Ex-UBS Trader Was Spoofing `Mentor' on Precious Metals Desk
(Bloomberg) -- Sometimes the student becomes the teacher -- or a cooperating witness.
A protege of former UBS Group AG precious metals trader Andre Flotron testified against his onetime mentor on Tuesday, telling jurors that his veteran colleague instructed him in the finer points of an illegal tactic known as "spoofing" in futures markets.
Mike Chan, 35, said he worked side-by-side with Flotron, 54, on a vast trading floor at UBS’s Stamford, Connecticut, office in 2008. Trying to make a leap from a more modest-paying job on the foreign-exchange desk into metals trading, Chan said he learned to spoof by "watching over his shoulder, and taking notes."
Under questioning by Assistant U.S. Attorney Avi Perry in New Haven federal court, Chan said he had misgivings, which eventually led him to leave the bank in 2012. Flotron is charged with conspiring with other traders including Chan to place bogus orders that led others, including high-speed trading algorithms, to raise or lower their price.
"You’re tricking people, you’re trying to get an advantage," said Chan, who isn’t being prosecuted as part of his cooperation deal with the government. "You’re fooling the market to their detriment."
The trial will resume Thursday and is expected to continue through next week.
Prosecutors allege the shady dealings were rampant on the UBS precious-metals desk. Spoofing was outlawed by the 2010 Dodd-Frank Act. Only a handful of people have faced criminal charges related to that practice. Among them are Panther Energy Trading LLC owner Michael Coscia, convicted in 2015, and "Flash Crash" trader Navinder Singh Sarao and former Deutsche Bank AG trader David Liew who pleaded guilty.
Chan began his training on the metals desk in June 2008, and continued trading after he was transferred to Singapore in 2009. He later returned to Stamford, initially working through the night during Singapore trading hours, because of a disagreement with another employee, and consulted with Flotron about the issue, he said.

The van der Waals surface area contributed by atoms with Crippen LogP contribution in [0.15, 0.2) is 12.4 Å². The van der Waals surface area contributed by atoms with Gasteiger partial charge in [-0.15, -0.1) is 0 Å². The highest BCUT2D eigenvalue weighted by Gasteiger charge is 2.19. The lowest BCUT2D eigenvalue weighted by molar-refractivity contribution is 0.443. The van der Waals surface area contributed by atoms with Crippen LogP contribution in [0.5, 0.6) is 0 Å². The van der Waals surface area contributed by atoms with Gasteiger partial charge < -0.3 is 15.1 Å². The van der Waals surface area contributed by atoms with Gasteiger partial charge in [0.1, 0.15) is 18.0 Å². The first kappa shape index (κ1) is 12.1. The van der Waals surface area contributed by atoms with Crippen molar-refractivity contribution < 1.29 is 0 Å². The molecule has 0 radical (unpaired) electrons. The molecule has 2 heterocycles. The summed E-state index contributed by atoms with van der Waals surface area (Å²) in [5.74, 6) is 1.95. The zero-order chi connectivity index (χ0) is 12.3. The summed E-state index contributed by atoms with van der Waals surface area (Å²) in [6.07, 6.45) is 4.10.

"I saw him as my mentor, my manager, and someone who could give me advice in a difficult situation," Chan said, locking eyes with his former boss, who was seated next to defense lawyers.
While working in Singapore, Chan befriended Liew and the two forged a separate conspiracy in which they coordinated trades, and engaged in spoofing and front-running, another illegal practice, Chan said under cross-examination by defense lawyer Marc Mukasey.
"I thought the relationship was beneficial," Chan told Mukasey.
"You and David Liew referred to each other as ‘bandits’?" the defense lawyer asked.
"That’s something David referred to us as," Chan replied.
At Mukasey’s request, Chan read from a June 2011 chat he had with Liew in which the former Deutsche Bank trader teased Chan about being a "gambler."
"You bring it out in me," Chan told Liew in the chat. "I never thought I had it in me."
Flotron was a conservative trader, Chan told the jury.
Chan said his salary reached about $150,000, with the potential of that amount being doubled by incentive pay, before he left in 2012. He said he engaged in spoofing to improve the team’s performance, and in hope of receiving a bigger bonus and a promotion.
"There was a small voice inside of me that believed that something was not right here," he told the prosecutor, referring to spoofing. "But because of everything else that was going on around me, I blocked that voice out."
The former junior trader said he now works as a medical translator in a hospital.
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